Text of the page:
Placental function

In domestic herbivores, the placental structure is classified as epitheliochorial, that is, the chorion (foetal placenta) faces the maternal uterine endometrium. This contrasts with the hemochorial placenta of rodents and primates, where the chorion is directly in contact with maternal blood. Nutrient transport across the placenta relies on a wide variety of mechanisms, involving in particular passive and active transporters. Transplacental transfers are regulated by maternal nutrition: the placenta acts as a sensor to nutrient availability through signalling pathways such as the mammalian target of rapamycin (mTOR) complex that regulates AA-transport or the peroxisome proliferator-activated receptor γ (PPARγ) involved in the regulation of lipid pathways. Moreover, the placenta is an endocrine organ that produces growth factors such as the maternally imprinted IGF2 and a large variety of hormones, including steroid hormones.

Maternal nutrition with nutriments that affect epigenetic marks may induce direct effects on placental function, acting on transporters, placental sensors or growth factors and hormones or affect foetal development through the action of active compounds on the foetus.

Indeed, pregnant ewe supplementation with protected methionine in the last month of gestation produced lambs that tended to be heavier than non-treated controls (Liu et al., Reference Liu, Lei, Hancock, Scanlan, Broomfield, Currie and Thompson2016). Similarly, in dairy cows, treatment with protected methionine in the last month of gestation resulted in increased plasma methionine concentrations (by 29%), maternal food intake, maternal plasma insulin concentrations and calf birth weight. These incremental changes were associated with upregulation of placental genes involved in neutral AA and glucose transport together with increased gene and protein expression of mTOR (Batistel et al., Reference Batistel, Alharthi, Wang, Parys, Pan, Cardoso and Loor2017). In these example, DNA methylation was not explored and it is thus difficult to conclude whether effects were mediated by epigenetic mechanisms.

Maternal diet and long-term effect: foetal and post-natal development and health

In sheep, maternal nutrition (corn diet v. hay) in the second half of gestation significantly reduced the expression of imprinted (H19, MEG8, PEG1, DLK1 and IGF2R) and DNMT genes in the muscles of late pregnancy foetuses (Lan et al., Reference Lan, Cretney, Kropp, Khateeb, Berg, Penagaricano, Magness, Radunz and Khatib2013). The authors suggested that the higher gene expression in the hay group could be related to a reduced availability of dietary methionine in hay. Indeed, higher methylation was observed for the paternally imprinted IGF2R in the muscle of offspring from corn-fed dams.

Similarly, in Angus-cross beef cattle, a high-starch, corn-based maternal diet was shown to increase calf birthweight compared with calves born to dams fed an isocaloric grass hay based diet (Radunz et al., Reference Radunz, Fluharty, Relling, Felix, Shoup, Zerby and Loerch2012). A 2-year old offspring also had modified glucose and insulin metabolism as well as lower marbling scores and reduced intramuscular lipid contents. These were associated with increased expression of imprinted genes in muscle, together with increased expression of DNMT3a (Wang et al., Reference Wang, Lan, Radunz and Khatib2015).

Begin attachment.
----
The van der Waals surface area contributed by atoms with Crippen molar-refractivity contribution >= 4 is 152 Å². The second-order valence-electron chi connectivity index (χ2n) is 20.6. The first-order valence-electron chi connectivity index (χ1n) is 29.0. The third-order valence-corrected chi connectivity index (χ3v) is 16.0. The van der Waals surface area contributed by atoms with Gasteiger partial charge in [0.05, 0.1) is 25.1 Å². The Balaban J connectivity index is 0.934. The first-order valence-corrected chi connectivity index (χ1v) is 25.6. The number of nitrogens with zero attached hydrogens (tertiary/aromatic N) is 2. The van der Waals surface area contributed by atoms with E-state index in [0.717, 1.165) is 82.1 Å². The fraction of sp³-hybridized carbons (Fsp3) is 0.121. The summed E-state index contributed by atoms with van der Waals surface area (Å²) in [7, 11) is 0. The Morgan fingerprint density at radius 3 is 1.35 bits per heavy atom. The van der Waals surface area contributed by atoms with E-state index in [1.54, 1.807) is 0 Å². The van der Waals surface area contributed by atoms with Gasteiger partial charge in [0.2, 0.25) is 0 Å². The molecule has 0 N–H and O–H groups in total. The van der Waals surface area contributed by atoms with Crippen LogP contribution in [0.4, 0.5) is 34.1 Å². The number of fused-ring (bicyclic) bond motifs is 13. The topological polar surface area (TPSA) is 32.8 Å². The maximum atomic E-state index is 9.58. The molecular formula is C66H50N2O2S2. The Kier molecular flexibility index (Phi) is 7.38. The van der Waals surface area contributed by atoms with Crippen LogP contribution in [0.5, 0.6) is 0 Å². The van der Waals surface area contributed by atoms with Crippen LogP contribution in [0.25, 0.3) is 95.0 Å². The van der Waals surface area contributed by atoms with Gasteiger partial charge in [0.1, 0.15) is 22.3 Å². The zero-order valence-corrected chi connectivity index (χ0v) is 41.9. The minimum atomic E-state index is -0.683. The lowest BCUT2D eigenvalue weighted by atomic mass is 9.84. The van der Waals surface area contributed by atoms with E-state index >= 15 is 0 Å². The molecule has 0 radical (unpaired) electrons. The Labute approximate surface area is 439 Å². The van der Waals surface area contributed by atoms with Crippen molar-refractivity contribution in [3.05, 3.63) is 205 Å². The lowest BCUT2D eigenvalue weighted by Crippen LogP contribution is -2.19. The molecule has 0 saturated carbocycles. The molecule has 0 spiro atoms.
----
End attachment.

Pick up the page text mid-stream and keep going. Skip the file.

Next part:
Although these studies seem to indicate that DNA methylation is a major mechanism explaining the observed effects, a combination of different epigenetic mechanisms is likely to occur. Indeed, supplementation of beef cows with grain mix in the last third of gestation was shown to increase feed intake and reduce basal plasma insulin in offspring with no significant effects on marbling score and only moderate modification in gene expression in Longissimus muscle (Moisa et al., Reference Moisa, Shike, Shoup, Rodriguez-Zas and Loor2015). Nevertheless, downregulation of the anti-adipogenic miRNA-34a was observed in the muscle of the offspring of moderately supplemented cows. Furthermore, an interaction between maternal diet and weaning time was observed for miRNAs involved in the regulation of adipogenesis and insulin resistance (Moisa et al., Reference Moisa, Shike, Shoup and Loor2016).

Generally, dietary supplementation is used in the peripartum period in order to prevent or limit the negative energy balance usually observed in high-yielding dairy cows. As previously described, methionine participates to the 1-C metabolism and to synthesis of SAM. A rumen-protected methionine supplementation to the diet given to Holstein cows throughout the peripartum period was shown to upregulate PPARα gene expression and its target genes (ANGPTL4, FGF21 and PCK1) in liver (Osorio et al., Reference Osorio, Jacometo, Zhou, Luchini, Cardoso and Loor2016) associated with improved lipid metabolism and immune function (Li et al., Reference Li, Batistel, Osorio, Drackley, Luchini and Loor2016). Moreover, methionine supplementation induced a decrease in global hepatic DNA methylation and an increase in the methylation of CpG in PPARα promoter region (Osorio et al., Reference Osorio, Jacometo, Zhou, Luchini, Cardoso and Loor2016). This was the first study to demonstrate an epigenetic effects of methionine supplementation on adult tissues in ruminants. Nevertheless, the mechanistic connections between global DNA and region-specific PPARα methylation with PPARα gene expression and functional outcomes in liver remain to be elucidated. Moreover, follow up of the resultant offspring will be also beneficial to determine possible multigenerational effects and the associated epigenetic mechanisms.